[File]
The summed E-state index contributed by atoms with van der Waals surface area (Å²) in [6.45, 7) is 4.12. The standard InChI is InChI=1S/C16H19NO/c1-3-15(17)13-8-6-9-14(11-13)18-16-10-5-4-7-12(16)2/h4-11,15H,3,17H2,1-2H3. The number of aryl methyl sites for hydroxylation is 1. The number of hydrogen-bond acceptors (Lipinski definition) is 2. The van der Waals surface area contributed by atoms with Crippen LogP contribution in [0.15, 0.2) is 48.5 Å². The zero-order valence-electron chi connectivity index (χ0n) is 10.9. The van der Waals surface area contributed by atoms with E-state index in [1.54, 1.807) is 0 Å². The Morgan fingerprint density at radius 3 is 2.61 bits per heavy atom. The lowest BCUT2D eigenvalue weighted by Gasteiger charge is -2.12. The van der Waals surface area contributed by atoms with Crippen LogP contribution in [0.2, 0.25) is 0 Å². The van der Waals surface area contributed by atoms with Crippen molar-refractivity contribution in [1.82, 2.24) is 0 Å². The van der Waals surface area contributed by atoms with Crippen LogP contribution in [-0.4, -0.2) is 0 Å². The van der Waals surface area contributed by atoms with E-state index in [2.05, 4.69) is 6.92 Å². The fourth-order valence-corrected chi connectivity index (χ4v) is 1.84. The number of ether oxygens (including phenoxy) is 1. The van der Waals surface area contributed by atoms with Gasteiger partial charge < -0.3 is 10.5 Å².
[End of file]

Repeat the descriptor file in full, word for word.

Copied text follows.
The summed E-state index contributed by atoms with van der Waals surface area (Å²) in [6.45, 7) is 4.12. The standard InChI is InChI=1S/C16H19NO/c1-3-15(17)13-8-6-9-14(11-13)18-16-10-5-4-7-12(16)2/h4-11,15H,3,17H2,1-2H3. The number of aryl methyl sites for hydroxylation is 1. The number of hydrogen-bond acceptors (Lipinski definition) is 2. The van der Waals surface area contributed by atoms with Crippen LogP contribution in [0.15, 0.2) is 48.5 Å². The zero-order valence-electron chi connectivity index (χ0n) is 10.9. The van der Waals surface area contributed by atoms with E-state index in [1.54, 1.807) is 0 Å². The Morgan fingerprint density at radius 3 is 2.61 bits per heavy atom. The lowest BCUT2D eigenvalue weighted by Gasteiger charge is -2.12. The van der Waals surface area contributed by atoms with Crippen LogP contribution in [0.2, 0.25) is 0 Å². The van der Waals surface area contributed by atoms with Crippen molar-refractivity contribution in [1.82, 2.24) is 0 Å². The van der Waals surface area contributed by atoms with Crippen LogP contribution in [-0.4, -0.2) is 0 Å². The van der Waals surface area contributed by atoms with E-state index in [2.05, 4.69) is 6.92 Å². The fourth-order valence-corrected chi connectivity index (χ4v) is 1.84. The number of ether oxygens (including phenoxy) is 1. The van der Waals surface area contributed by atoms with Gasteiger partial charge < -0.3 is 10.5 Å².